FIFA 10’s a fantastic footy game, neatly tailored to both the Wii’s mechanics and its audience. So, having hit on a successful formula, what has EA gone and done for this year’s version? Changed it, that’s what, and not for the better.
The crux of the problem is the new five-a-side street football mode, Hit the Streets. It lets you play in a number of urban or indoor arenas as any team from the comprehensive roster of official leagues. You choose a team of five from the squad and they appear on the pitch decked out in ‘street’ wear, such as hoodies and three-quarter-length shorts. Sigh. Clever footwork and special moves are the order of the day here. The D-pad allows you to pull off jinks and juggles, while a shake of the remote will play a wall pass and a shake of the Nunchuk knocks the ball up for you to volley.
Completing passes and tricks fills up a ‘special’ bar, which you activate by pressing 1 – not the best placed button to reach for when you’re bearing down on the goal. Specials include extra pace for the whole team, curve shots and making the opposition turn into midgets. It’s all very silly. We liked the similarly silly stuff in last year’s 11-a-side games, but it doesn’t work here because the environments are so cramped that there’s very little time on the ball, and the tricksy D-pad stuff is awkward to pull off before you get closed down. The side-view camera is a pain in the backside too – you’re in an enclosed space with walls, so the ‘ghost’ of the near wall is nearly always in the way.
This mode is a non-starter for us. We rapidly tired of it and had no desire to go back to it. However, five-a-side also makes an appearance the in Streets to Stadiums mode, and here it’s actually very good. How so? Well, Streets to Stadiums is essentially the Be a Pro career mode from FIFA on other formats, where you control one player and take him from promising amateur to club side hero to international superstar. On the Wii, instead of sitting on the bench for Torquay United or whoever, you start out playing in a five-a-side league.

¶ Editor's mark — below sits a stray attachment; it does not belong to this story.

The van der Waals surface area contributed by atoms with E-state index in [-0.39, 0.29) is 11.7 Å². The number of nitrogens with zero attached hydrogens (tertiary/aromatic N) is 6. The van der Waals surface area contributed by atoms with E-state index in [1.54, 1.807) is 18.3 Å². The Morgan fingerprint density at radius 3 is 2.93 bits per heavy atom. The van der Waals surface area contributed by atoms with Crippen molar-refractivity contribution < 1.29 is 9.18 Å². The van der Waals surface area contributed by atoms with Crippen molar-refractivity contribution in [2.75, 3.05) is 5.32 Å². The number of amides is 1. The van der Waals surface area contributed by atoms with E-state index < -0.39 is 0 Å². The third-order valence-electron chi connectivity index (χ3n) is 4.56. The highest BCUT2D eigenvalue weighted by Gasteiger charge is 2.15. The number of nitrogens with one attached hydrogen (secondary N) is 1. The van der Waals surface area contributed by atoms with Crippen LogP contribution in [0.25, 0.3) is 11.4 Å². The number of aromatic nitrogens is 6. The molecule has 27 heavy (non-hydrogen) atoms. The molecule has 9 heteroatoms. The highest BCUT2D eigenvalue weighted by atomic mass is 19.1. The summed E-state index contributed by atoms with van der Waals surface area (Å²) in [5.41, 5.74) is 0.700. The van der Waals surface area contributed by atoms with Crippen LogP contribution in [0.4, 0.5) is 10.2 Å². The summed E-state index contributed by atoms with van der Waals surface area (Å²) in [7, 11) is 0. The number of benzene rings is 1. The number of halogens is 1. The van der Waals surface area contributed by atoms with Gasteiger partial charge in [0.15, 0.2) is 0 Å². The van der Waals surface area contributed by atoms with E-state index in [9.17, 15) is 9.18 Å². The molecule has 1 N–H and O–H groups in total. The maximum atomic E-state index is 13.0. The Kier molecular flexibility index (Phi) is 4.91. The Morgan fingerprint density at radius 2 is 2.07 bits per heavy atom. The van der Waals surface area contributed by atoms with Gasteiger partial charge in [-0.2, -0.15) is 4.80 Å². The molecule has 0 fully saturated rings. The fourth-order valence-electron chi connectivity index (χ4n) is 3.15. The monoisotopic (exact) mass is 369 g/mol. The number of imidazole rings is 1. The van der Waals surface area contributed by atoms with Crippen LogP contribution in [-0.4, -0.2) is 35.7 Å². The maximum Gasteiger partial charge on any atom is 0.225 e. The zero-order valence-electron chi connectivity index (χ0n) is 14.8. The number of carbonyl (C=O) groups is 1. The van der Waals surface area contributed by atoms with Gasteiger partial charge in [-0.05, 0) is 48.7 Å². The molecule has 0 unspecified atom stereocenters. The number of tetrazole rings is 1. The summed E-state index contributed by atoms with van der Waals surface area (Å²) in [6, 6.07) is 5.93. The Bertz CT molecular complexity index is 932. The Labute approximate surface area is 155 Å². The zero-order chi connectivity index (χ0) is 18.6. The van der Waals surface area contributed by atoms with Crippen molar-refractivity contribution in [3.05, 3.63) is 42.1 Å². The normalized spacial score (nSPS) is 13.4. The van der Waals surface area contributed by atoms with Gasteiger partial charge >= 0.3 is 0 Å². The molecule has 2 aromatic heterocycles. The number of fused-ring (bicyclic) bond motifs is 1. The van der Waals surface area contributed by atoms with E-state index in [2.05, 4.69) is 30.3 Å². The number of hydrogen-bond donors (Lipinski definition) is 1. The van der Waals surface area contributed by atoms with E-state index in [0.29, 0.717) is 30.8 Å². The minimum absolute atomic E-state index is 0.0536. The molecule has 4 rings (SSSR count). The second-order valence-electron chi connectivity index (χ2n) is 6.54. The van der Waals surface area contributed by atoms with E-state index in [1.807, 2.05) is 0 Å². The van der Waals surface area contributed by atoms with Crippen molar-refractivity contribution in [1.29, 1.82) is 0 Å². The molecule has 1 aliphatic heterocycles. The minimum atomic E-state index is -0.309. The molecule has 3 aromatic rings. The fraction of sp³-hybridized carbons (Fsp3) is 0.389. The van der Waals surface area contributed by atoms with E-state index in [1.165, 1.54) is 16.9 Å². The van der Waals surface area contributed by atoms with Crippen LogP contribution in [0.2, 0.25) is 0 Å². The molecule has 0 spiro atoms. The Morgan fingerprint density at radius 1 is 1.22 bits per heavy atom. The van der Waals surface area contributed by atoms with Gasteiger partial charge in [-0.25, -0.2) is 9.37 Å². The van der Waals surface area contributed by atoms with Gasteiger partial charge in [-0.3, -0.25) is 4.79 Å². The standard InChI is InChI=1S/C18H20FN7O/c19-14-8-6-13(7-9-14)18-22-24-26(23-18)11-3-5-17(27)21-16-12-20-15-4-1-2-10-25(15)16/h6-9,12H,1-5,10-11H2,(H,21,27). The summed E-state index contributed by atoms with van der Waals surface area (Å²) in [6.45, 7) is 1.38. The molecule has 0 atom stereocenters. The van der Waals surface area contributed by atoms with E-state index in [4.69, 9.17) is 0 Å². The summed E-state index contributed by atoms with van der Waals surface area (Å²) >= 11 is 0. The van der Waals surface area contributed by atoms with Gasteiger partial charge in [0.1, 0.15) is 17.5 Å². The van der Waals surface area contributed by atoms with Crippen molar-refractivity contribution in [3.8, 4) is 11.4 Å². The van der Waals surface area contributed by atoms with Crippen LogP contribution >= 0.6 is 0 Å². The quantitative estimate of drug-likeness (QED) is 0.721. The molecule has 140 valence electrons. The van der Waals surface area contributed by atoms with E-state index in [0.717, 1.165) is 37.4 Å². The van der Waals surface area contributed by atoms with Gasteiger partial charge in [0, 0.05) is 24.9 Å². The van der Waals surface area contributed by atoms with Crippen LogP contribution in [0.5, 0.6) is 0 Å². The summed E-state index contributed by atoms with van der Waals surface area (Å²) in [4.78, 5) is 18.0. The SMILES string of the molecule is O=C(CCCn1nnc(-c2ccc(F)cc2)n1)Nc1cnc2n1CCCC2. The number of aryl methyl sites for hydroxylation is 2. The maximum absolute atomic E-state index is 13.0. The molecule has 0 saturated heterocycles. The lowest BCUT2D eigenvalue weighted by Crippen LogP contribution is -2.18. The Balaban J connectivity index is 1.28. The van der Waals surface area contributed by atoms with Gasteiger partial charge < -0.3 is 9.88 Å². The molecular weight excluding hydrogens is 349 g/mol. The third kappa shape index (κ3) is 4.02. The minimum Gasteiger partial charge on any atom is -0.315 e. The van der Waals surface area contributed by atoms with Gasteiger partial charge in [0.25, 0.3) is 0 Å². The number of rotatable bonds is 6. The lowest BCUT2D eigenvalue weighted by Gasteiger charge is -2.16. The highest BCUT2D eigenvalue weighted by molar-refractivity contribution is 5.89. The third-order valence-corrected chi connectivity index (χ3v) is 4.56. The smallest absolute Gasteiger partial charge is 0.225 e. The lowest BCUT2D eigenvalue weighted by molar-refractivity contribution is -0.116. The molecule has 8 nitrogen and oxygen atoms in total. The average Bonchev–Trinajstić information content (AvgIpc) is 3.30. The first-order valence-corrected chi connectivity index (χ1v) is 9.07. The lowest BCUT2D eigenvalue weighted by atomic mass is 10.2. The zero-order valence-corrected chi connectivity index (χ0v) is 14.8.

The shift to a behind-the-goal camera position and the fact that you’re controlling just one player make the five-a-side a far more enjoyable experience here. It’s easier to see what’s going on and pull off your fancy moves, while your own positional play makes matches a deeper and more thoughtful proposition than just steaming forward and shooting at the goal.
We also like the structure of the solo career mode, which borrows heavily from last year’s Team Manager mode (more on this year’s shortly). Your key currencies here are XP and Fame. XP is earned by completing passes, making successful tackles, scoring goals and winning matches. The resulting points can then be spent on improving your player’s stats.
Once you acquire enough Fame you’ll start to attract attention from both sponsors and teams. After a season of five-a-side, we caught the eye of a number of Championship and League One sides, eventually signing for Plymouth Argyle. Once you’ve made it to a proper league, the only way is up as your stats and Fame increase. You soon find yourself being courted by bigger and better clubs, the international side and an array of sponsors wanting you to wear their threads and boots.
For those who already have FIFA 10, the Streets to Stadiums mode more or less justifies a purchase of FIFA 11. It’s nicely pitched and offers decent longevity, with the variable difficulty settings making it a challenge for all abilities. However, the rest of the game we’re less impressed with. As ever, there’s a quick match mode (Hit the Pitch – as opposed to hitting the streets) and a competition mode where you can play in all the licensed leagues and cups from around the world. It’s no more than you’d expect from FIFA as it’s what it does every year. The ‘manager’ mode, Battle for Glory, is more or less identical to that of last year’s game.
No, our big beef is that EA has taken the fun out of the 11-a-side game. All that ridiculous scoring of free kicks from the halfway line, Bullet-Time-alike effects, screen blur and general over-the-top action has gone, stolen by the mediocre five-a-side game. It plays more like a traditional football sim and is all the more boring for it. Don’t get us wrong - we love a good football sim, but after last year’s high this is a disappointing comedown.
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Oct 6, 2010